MS PATTEN (Northern Metropolitan) (12:35:23) — My question is for the Minister for Mental Health, represented by Minister Mikakos. On 6 August this year Coroner Audrey Jamieson reported in relation to the tragic overdose death of Samuel Jack Morrison. In her report she noted that, and I quote:
Advocating for establishment of the North Richmond Community Health (MSIC) has been the central focus of coroners’ heroin harm reduction efforts over the past two years. However, if this MSIC had been operating when Mr Morrison was still alive, I suspect it would not have had an impact on the risk of his dying from heroin-involved overdose.
She went on to recommend that the government and the Department of Health and Human Services consider other supports and continue development of risk-reducing strategies for people who inject drugs. I ask if the minister can outline what other strategies they are doing to reduce the risk of injecting drugs.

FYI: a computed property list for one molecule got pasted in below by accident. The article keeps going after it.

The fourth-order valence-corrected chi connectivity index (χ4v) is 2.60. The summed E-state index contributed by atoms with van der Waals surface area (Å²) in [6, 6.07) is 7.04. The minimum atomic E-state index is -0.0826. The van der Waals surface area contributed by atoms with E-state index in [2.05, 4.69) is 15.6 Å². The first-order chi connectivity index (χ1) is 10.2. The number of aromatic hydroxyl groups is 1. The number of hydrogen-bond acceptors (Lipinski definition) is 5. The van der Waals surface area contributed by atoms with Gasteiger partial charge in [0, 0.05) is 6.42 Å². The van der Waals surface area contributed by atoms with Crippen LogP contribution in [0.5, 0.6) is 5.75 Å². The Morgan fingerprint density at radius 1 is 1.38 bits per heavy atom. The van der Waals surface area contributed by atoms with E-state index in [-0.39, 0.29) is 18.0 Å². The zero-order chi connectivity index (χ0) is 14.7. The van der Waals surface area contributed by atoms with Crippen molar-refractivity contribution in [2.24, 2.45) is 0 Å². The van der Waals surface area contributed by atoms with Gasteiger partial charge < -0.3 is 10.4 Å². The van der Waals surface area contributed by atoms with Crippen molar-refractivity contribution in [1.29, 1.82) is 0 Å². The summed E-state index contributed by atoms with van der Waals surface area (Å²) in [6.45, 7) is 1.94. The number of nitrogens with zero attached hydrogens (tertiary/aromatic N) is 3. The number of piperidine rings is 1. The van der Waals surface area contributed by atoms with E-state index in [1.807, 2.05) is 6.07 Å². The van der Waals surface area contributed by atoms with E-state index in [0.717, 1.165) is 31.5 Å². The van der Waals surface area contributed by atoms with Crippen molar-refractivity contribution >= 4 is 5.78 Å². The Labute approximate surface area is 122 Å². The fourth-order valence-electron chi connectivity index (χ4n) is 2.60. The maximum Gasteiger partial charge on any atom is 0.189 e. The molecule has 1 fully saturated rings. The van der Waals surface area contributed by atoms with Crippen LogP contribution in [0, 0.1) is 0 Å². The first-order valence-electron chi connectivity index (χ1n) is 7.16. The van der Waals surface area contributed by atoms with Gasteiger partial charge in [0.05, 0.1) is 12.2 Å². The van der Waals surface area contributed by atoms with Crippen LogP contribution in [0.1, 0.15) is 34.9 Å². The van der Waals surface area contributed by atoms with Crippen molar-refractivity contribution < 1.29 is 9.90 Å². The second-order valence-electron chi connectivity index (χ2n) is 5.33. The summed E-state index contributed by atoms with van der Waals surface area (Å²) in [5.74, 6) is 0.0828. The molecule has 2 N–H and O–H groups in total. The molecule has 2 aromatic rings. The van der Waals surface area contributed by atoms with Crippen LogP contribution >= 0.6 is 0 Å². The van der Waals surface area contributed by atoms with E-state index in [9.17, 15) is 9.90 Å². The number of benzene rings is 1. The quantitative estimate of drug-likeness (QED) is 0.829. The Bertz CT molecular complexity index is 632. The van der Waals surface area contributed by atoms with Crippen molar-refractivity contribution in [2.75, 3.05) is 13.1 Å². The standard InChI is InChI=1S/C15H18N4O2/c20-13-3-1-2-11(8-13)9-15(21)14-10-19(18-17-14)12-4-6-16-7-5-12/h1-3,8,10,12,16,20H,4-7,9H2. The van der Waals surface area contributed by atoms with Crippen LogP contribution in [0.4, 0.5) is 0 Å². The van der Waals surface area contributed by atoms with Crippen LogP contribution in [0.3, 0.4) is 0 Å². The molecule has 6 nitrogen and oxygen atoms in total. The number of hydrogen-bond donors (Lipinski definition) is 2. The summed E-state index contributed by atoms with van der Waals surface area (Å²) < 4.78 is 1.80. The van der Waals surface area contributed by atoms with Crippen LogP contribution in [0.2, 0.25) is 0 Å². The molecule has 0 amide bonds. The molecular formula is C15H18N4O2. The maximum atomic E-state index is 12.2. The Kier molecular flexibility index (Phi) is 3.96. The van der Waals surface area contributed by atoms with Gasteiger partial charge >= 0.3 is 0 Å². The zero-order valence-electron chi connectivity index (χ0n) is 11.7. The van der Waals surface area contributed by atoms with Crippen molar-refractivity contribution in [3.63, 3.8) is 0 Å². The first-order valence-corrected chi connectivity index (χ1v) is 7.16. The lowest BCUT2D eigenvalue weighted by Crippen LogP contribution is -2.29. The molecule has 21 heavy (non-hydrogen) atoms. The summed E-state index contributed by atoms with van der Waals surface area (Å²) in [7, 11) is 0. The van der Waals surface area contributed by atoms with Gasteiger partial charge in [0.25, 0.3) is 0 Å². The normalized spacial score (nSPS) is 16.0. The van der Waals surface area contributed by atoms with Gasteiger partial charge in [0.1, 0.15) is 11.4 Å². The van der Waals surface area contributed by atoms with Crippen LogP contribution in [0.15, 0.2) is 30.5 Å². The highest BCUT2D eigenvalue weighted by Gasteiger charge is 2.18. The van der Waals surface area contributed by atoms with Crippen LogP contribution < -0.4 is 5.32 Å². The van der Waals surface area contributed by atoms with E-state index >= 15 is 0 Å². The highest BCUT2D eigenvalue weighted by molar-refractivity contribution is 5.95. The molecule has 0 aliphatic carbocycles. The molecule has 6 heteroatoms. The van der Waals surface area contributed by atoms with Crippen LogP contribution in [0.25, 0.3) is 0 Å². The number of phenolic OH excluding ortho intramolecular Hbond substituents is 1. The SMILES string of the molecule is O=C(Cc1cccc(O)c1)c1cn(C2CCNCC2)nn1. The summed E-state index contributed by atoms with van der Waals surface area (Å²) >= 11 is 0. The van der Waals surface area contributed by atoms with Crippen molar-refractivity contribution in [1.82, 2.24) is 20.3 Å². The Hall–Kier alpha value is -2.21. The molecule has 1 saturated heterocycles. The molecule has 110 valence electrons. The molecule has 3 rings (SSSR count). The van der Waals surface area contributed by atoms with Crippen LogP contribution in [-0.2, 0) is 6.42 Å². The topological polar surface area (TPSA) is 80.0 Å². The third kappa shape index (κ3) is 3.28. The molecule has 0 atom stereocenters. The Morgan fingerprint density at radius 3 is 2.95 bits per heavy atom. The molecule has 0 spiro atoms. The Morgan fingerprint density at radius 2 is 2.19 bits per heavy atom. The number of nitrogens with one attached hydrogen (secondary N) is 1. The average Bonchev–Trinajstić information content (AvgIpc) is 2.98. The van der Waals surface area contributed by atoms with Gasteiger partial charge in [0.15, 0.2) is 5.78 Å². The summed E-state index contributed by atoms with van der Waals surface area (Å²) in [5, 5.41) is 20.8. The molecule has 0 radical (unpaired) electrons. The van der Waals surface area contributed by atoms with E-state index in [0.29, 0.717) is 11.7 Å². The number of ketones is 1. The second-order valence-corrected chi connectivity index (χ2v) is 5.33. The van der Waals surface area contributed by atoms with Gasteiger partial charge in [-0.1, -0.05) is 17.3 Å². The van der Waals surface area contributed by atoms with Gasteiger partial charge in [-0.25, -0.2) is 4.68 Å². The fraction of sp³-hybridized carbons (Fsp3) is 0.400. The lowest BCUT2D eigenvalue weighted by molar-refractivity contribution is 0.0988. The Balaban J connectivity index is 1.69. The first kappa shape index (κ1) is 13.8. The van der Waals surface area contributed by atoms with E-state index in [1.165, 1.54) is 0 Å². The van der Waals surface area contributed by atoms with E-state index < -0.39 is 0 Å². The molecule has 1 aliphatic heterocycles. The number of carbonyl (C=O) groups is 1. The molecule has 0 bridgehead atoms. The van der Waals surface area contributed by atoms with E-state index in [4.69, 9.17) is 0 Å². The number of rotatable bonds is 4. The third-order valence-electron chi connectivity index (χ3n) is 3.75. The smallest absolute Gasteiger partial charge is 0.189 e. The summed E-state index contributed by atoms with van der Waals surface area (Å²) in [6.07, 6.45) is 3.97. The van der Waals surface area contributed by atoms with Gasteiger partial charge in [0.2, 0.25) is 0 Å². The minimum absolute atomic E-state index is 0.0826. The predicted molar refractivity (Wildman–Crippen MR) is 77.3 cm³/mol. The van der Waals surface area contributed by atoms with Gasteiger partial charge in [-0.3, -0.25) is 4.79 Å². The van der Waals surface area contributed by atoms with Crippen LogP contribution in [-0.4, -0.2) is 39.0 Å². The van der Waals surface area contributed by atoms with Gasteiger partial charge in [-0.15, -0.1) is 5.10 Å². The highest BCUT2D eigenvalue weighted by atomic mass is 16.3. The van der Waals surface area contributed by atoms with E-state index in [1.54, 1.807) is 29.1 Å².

MS PATTEN (Northern Metropolitan) (12:39:40) — Thank you, Minister, for your response. Yes, the heroin toll is now the highest it has been since 1999. Far more people are dying from heroin than they are from ice or even from the road toll. In looking at the tragic death of Samuel Morrison, he had tried many other treatments. He had had in-bed treatments, he had been on Suboxone, he had been on a whole range of treatments, and none of them worked for him. What we saw overseas were prescription heroin trials or prescription hydromorphone trials that worked for people, very hard to treat people like poor Sam Morrison, so I would ask whether the minister would consider a trial of hydromorphone or heroin itself for these hard-to-treat citizens.